BoxCox transformation tutorial in Excel
Dataset for variable transformation
In this tutorial, we show how to create and transform a variable to be closer to the Normal distribution.
The dataset contains the measurements of waste in production for 47 batches. We would like to make a regression with several process variables, but the hypothesis of Normality of the variable Level of waste is not acceptable.
The results of the Normality test are displayed below.
We need to make a transformation of this variable before attempting a multilinear regression. After showing different options to transform data, we will use the BoxCox transformation of XLSTAT.
Variable transformation in XLSTAT
There are several ways to transform data in XLSTAT.
Variable transformation with Microsoft Excel tools
First, you can take advantage of Microsoft Excel and use the available function in the software.

Place the cursor where you would like to have the results displayed.

Click on the fx icon above the spreadsheet to access the menu Insert Function.

Select one of the functions listed under either Financial, Math & Trig, Statistical, Database or XLSTAT (last entry).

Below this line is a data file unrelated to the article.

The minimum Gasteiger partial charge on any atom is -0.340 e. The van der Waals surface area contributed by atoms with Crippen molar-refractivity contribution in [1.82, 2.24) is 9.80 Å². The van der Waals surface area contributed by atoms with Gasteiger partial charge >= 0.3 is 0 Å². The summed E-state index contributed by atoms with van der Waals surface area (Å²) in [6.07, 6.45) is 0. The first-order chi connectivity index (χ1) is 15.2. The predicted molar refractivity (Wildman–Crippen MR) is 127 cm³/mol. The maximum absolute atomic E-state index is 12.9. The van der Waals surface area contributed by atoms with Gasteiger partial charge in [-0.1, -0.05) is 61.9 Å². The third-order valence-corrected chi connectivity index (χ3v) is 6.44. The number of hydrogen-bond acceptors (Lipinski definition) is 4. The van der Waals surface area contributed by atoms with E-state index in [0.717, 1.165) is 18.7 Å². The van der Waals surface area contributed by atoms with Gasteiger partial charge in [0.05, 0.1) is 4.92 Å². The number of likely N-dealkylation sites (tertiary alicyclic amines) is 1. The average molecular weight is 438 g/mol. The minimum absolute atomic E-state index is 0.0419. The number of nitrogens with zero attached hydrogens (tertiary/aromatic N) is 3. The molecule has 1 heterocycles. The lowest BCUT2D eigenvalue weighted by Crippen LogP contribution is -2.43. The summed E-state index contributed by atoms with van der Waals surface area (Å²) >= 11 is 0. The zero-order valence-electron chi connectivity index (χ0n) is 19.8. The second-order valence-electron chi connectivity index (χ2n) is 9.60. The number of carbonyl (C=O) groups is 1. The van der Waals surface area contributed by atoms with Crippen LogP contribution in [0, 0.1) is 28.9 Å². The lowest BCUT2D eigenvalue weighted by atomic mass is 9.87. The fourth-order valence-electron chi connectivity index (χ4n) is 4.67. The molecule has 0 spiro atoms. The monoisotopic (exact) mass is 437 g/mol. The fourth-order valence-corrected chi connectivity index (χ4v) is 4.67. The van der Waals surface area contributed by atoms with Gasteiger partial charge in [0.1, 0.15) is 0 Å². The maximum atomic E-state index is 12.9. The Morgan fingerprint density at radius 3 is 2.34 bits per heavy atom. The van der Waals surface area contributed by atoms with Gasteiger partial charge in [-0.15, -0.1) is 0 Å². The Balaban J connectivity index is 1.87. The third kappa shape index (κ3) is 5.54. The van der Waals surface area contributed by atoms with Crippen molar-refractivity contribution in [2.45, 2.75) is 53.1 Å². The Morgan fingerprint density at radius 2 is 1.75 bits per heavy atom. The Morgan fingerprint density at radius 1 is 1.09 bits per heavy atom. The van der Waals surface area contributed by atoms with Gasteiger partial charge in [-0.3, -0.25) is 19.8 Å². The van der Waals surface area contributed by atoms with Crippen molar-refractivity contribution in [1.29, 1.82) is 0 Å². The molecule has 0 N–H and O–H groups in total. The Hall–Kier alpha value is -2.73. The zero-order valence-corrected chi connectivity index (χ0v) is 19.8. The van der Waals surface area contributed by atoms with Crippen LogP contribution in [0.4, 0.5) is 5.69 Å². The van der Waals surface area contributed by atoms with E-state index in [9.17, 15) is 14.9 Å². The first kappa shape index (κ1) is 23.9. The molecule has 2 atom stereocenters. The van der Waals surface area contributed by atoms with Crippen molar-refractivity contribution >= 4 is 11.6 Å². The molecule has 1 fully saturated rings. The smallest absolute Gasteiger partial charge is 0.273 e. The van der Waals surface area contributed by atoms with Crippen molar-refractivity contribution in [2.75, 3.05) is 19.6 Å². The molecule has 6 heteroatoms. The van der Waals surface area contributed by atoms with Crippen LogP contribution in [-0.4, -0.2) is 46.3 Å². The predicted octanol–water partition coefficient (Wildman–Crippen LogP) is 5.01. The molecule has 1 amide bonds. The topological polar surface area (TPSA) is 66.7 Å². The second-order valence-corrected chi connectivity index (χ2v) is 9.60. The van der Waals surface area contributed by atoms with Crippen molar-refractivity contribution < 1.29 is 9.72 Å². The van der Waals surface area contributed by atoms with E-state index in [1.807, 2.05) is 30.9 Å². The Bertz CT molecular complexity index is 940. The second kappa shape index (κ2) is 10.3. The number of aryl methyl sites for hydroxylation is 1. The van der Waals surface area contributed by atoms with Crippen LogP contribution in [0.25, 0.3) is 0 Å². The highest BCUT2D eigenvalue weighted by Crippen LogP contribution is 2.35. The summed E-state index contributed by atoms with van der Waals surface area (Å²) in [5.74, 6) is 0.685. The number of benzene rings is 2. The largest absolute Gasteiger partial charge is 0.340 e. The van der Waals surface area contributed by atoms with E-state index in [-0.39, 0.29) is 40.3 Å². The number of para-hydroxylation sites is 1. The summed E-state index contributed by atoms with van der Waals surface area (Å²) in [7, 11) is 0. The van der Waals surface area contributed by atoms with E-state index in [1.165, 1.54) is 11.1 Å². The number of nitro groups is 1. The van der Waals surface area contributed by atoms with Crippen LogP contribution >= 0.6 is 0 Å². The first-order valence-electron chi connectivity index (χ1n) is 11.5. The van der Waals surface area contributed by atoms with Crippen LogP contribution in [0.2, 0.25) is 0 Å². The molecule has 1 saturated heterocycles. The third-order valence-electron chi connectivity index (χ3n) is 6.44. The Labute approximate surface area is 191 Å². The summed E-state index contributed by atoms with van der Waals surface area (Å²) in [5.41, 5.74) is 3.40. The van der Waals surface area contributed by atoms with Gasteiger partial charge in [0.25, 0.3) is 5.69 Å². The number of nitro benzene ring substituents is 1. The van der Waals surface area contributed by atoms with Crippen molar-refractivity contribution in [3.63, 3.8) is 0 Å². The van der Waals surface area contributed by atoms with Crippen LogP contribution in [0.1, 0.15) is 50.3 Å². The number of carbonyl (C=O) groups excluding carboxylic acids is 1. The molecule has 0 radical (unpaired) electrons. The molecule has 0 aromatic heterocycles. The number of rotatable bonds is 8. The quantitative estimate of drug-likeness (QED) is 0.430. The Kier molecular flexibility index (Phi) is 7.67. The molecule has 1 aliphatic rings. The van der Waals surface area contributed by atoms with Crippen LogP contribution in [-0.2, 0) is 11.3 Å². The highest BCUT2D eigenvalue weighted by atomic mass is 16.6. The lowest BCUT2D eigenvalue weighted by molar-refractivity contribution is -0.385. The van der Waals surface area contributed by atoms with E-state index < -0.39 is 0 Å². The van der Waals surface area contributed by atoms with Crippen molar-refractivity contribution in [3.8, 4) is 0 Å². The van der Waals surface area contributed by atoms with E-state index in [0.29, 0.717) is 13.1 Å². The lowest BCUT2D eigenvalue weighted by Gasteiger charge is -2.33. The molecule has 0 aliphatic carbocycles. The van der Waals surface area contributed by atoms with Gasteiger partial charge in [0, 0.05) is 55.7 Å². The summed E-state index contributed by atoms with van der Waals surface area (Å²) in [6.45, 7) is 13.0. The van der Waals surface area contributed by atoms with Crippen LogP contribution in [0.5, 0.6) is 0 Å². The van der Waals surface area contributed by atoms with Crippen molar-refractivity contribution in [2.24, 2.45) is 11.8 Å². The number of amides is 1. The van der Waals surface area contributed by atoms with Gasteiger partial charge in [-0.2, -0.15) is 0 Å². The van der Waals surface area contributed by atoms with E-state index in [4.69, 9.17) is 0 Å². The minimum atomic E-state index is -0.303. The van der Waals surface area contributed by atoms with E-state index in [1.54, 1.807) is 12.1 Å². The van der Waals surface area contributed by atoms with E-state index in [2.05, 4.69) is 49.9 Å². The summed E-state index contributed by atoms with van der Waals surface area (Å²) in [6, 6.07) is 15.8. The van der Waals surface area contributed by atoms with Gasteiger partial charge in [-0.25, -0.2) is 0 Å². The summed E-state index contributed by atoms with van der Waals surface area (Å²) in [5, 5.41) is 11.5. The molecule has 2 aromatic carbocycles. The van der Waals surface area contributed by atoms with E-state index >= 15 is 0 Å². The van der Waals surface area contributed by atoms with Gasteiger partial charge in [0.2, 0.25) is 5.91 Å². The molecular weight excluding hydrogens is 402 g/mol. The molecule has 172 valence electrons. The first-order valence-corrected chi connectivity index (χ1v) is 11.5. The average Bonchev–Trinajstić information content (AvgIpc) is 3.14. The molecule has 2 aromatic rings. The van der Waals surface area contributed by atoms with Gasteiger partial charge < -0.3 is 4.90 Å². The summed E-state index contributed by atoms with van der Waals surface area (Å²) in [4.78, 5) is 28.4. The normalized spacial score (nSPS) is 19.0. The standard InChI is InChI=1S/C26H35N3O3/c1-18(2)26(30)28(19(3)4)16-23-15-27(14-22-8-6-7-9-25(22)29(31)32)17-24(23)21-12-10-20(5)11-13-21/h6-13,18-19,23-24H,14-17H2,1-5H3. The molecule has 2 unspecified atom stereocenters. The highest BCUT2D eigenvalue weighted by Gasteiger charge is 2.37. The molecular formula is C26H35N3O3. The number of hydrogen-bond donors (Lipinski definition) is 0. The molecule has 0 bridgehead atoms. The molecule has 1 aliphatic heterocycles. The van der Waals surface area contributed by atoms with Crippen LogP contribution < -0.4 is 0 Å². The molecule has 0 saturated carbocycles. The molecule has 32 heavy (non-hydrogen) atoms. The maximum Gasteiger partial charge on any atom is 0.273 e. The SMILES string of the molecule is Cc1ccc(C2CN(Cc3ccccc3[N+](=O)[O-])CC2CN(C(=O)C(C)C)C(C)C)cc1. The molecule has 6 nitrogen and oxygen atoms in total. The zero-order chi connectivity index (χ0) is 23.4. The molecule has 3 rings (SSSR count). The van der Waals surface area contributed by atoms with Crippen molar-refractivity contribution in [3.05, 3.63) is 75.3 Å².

Variable transformation with XLSTAT tools
In XLSTAT, we offer you the opportunity to use some more specific functions. You will find them in the option Preparing data / Variables transformation.
Setting up a BoxCox transformation

Open XLSTAT.

Select the XLSTAT / Preparing data / Variables transformation. The dialog box pops up.

Select the variable Level of waste to transform it.

Tick the Column labels options.

Select the batch identifications in column A as observation labels.

Tick the option Other.

Select the option BoxCox transformation, as we are trying to get the variable “Level of waste” closer to a Normal distribution.

Select the option Optimize to let XLSTAT find the best Lambda.

Click on OK.
Results of the BoxCox transformation
In the result sheet called Variables transformation, you will find the transformed data with the value of Lambda used.
A general formula is displayed, as well as the formula used to transform this particular variable.
You can now compute the Normality test on those transformed data. As you can see below, the transformed variable Level of waste is following a Normal distribution.
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